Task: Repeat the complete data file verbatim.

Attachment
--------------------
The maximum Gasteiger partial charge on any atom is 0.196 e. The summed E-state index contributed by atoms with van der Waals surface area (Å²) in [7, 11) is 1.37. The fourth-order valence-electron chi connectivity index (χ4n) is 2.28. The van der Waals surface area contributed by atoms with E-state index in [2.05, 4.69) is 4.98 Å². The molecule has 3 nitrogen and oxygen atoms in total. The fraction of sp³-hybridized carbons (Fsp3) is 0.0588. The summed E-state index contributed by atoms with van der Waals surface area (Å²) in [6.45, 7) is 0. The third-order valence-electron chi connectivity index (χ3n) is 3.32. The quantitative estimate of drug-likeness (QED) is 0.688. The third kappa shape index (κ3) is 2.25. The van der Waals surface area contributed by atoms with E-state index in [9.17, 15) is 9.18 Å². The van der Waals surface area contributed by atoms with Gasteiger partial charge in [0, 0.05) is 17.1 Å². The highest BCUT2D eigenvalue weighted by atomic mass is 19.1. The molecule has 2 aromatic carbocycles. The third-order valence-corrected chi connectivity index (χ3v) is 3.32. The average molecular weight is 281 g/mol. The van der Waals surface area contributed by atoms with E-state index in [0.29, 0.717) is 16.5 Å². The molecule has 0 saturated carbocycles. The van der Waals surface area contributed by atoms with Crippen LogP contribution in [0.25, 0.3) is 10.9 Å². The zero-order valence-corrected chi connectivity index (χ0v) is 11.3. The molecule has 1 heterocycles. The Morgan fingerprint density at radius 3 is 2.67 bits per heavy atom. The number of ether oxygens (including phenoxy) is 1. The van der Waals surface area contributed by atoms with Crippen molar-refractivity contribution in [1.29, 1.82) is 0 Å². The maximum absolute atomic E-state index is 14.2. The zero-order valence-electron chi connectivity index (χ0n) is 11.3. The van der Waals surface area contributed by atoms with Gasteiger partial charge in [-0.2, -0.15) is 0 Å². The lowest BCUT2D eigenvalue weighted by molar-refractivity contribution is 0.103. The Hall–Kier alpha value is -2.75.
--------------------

The maximum Gasteiger partial charge on any atom is 0.196 e. The summed E-state index contributed by atoms with van der Waals surface area (Å²) in [7, 11) is 1.37. The fourth-order valence-electron chi connectivity index (χ4n) is 2.28. The van der Waals surface area contributed by atoms with E-state index in [2.05, 4.69) is 4.98 Å². The molecule has 3 nitrogen and oxygen atoms in total. The fraction of sp³-hybridized carbons (Fsp3) is 0.0588. The summed E-state index contributed by atoms with van der Waals surface area (Å²) in [6.45, 7) is 0. The third-order valence-electron chi connectivity index (χ3n) is 3.32. The quantitative estimate of drug-likeness (QED) is 0.688. The third kappa shape index (κ3) is 2.25. The van der Waals surface area contributed by atoms with E-state index in [9.17, 15) is 9.18 Å². The van der Waals surface area contributed by atoms with Gasteiger partial charge in [0, 0.05) is 17.1 Å². The highest BCUT2D eigenvalue weighted by atomic mass is 19.1. The molecule has 2 aromatic carbocycles. The third-order valence-corrected chi connectivity index (χ3v) is 3.32. The average molecular weight is 281 g/mol. The van der Waals surface area contributed by atoms with E-state index in [0.29, 0.717) is 16.5 Å². The molecule has 0 saturated carbocycles. The van der Waals surface area contributed by atoms with Crippen LogP contribution in [0.25, 0.3) is 10.9 Å². The zero-order valence-corrected chi connectivity index (χ0v) is 11.3. The molecule has 1 heterocycles. The Morgan fingerprint density at radius 3 is 2.67 bits per heavy atom. The number of ether oxygens (including phenoxy) is 1. The van der Waals surface area contributed by atoms with Crippen molar-refractivity contribution in [1.29, 1.82) is 0 Å². The maximum absolute atomic E-state index is 14.2. The zero-order valence-electron chi connectivity index (χ0n) is 11.3. The van der Waals surface area contributed by atoms with Gasteiger partial charge in [-0.2, -0.15) is 0 Å². The lowest BCUT2D eigenvalue weighted by molar-refractivity contribution is 0.103. The Hall–Kier alpha value is -2.75.